Amputation affects many areas of life. Thanks to the rapidly evolving world of prosthetics, however, patients who have experienced trauma or amputation of the hand and other limbs have a greater chance of continuing to lead normal lives despite their injury.
Prosthetics have come a long way. They have moved away from solely meeting aesthetic purposes to having unique abilities resulting in the regained functionality that was once lost to trauma or amputation.
Consider these two main types of prosthetics you can find in Arkansas.
Body-powered prosthetic hands
Human movement is the driving force behind body-powered prosthesis. As the name suggests, precise body movements can trigger the hand’s actions, prompting basic open and close exercises via a cable system. There are also two main types of body-powered prosthetic hands: voluntary opening and voluntary closing.
Voluntary opening prosthetic hands use a cable pressure system to prompt the hand’s opening motion. The hand then automatically closes once the pressure is released. The opposite is true of a voluntary-closing prosthetic hand, with the hand automatically opening without pressure, but closing only once pressure is applied to the cable. A voluntary-open prosthetic hand is typically the most popular choice for people with limited strength, but the option selected is dependent on the needs and preferences of the individual. A body-powered prosthetic hand is a more traditional option and usually quick for the patient to learn to use.
Electric-powered prosthetic hands
Unlike body-powered prosthetic hands, myoelectric prosthetic hands use your residual arm’s muscles and nerves to help “train” the prosthetic hand how to move.
With this training, the prosthetic hand is able to learn patterns of behavior from contracted muscles in the residual arm. A significant period of learning is required for a person to fully use this style of prosthetic. However, a benefit of persevering through this process tends to be a more realistic look and feel, more closely resembling the hand that has been lost.
Also, the type of learning undertaken by the amputee is dependent on the injury and amputation sustained. For example, above-elbow amputees will learn to move their prosthetic hand using their biceps and triceps, while below-elbow amputees will learn to reply more on their forearm and wrist muscles.
Prosthetic hands continue to be developed to provide advanced functionality for the user, some of which can now include individual finger movement and sensory reception. In sports medicine, competitive prosthetics are being developed to facilitate a range of varying grips supported by an app, as well as microprocessing technologies that assist in backwards movements and squat-to-standing motions.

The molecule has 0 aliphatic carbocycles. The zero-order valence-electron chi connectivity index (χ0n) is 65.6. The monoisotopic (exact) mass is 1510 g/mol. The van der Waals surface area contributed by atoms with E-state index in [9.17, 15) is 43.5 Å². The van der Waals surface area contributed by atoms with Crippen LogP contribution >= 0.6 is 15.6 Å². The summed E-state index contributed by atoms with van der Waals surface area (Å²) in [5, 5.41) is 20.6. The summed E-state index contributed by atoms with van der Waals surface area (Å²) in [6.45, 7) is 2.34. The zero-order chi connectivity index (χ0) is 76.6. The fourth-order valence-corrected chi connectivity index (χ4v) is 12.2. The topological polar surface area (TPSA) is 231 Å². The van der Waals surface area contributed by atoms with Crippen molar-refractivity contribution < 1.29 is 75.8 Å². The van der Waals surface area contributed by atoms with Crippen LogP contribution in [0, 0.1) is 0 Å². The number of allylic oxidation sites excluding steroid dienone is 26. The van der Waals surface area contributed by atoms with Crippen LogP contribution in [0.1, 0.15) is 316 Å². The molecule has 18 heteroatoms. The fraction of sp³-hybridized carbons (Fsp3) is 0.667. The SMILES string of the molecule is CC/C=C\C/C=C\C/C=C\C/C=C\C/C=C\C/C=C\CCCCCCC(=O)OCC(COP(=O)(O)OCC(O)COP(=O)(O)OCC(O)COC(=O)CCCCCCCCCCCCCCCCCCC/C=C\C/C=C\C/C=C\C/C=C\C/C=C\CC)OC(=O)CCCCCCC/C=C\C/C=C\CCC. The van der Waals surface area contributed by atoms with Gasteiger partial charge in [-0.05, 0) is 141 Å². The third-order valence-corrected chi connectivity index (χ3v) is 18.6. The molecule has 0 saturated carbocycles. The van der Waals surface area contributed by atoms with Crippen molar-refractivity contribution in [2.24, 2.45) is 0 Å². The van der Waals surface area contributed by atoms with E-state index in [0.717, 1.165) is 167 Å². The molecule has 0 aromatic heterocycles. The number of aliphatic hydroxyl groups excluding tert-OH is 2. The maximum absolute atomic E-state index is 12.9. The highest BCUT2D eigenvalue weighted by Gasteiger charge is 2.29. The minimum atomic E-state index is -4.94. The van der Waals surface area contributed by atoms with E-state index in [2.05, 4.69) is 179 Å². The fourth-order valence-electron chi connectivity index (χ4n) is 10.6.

Hand sensitization has proven difficult to master, but research is promising. There are currently two types of sensors that can be embedded into prosthetic hands: position sensors and force/tactile sensors. Position sensors provide the hand with proprioceptive-like information, where as force/tactile sensors assist in the measuring interactions with the external environment, such as the hardness or roughness of terrain, as well as temperature.
Recent breakthroughs have provided hope for mainstream use. In 2018, Arizona State University researcher James Abbas alongside his multi-institutional research team introduced a new prosthetic hand system at the annual meeting of the Society for Neuroscience. This technology featured a wirelessly controlled, implanted neurostimulator designed to restore feeling to a person with a hand amputation.
Taking care of your prosthetic hand
For a prosthetic hand to work optimally and interfere as little as possible in day-to-day life, it is critical that it is cared for appropriately. This includes keeping the prosthetic clean, especially after a period of strenuous activity, as well as caring for the skin that comes into contact with the prosthetic to avoid pain or infection. When fitted with a prosthetic hand, it is important that the instructions given by the healthcare team are followed accurately and any concerns about the fitting or comfort of the prosthetic are communicated.
Although losing a hand due to injury or amputation is always traumatic, there is hope for regaining significant movement, function, and sensation thanks to the range of options now available within the field of prosthetics in Arkansas. With proper care, a prosthetic hand does not need to interfere with your everyday life. Moreover, with the correct support, a prosthetic hand can help a patient maximize their chances of living a normal life again.
For more information
Do not think losing a hand is the end of your life. To learn more about getting the right prosthetic for you, contact Horton’s Orthotics & Prosthetics at (501) 683-8889.